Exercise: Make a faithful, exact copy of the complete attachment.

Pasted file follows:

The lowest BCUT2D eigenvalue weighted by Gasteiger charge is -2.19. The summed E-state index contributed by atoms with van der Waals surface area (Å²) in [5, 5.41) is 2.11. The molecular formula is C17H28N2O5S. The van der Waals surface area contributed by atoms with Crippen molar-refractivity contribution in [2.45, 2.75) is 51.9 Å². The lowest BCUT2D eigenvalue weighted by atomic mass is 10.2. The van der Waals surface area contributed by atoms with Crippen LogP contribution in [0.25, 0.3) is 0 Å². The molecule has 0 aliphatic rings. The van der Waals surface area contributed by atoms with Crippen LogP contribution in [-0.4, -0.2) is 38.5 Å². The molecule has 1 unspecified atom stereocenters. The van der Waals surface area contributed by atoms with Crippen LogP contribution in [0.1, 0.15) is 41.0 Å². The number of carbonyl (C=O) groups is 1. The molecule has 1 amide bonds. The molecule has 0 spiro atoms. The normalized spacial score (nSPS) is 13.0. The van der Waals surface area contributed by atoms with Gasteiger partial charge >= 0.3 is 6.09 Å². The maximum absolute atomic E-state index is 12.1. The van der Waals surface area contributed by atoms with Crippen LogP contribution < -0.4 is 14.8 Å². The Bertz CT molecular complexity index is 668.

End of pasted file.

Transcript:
The lowest BCUT2D eigenvalue weighted by Gasteiger charge is -2.19. The summed E-state index contributed by atoms with van der Waals surface area (Å²) in [5, 5.41) is 2.11. The molecular formula is C17H28N2O5S. The van der Waals surface area contributed by atoms with Crippen molar-refractivity contribution in [2.45, 2.75) is 51.9 Å². The lowest BCUT2D eigenvalue weighted by atomic mass is 10.2. The van der Waals surface area contributed by atoms with Crippen LogP contribution in [0.25, 0.3) is 0 Å². The molecule has 0 aliphatic rings. The van der Waals surface area contributed by atoms with Crippen LogP contribution in [-0.4, -0.2) is 38.5 Å². The molecule has 1 unspecified atom stereocenters. The van der Waals surface area contributed by atoms with Crippen LogP contribution in [0.1, 0.15) is 41.0 Å². The number of carbonyl (C=O) groups is 1. The molecule has 1 amide bonds. The molecule has 0 spiro atoms. The normalized spacial score (nSPS) is 13.0. The van der Waals surface area contributed by atoms with Gasteiger partial charge >= 0.3 is 6.09 Å². The maximum absolute atomic E-state index is 12.1. The van der Waals surface area contributed by atoms with Crippen LogP contribution < -0.4 is 14.8 Å². The Bertz CT molecular complexity index is 668.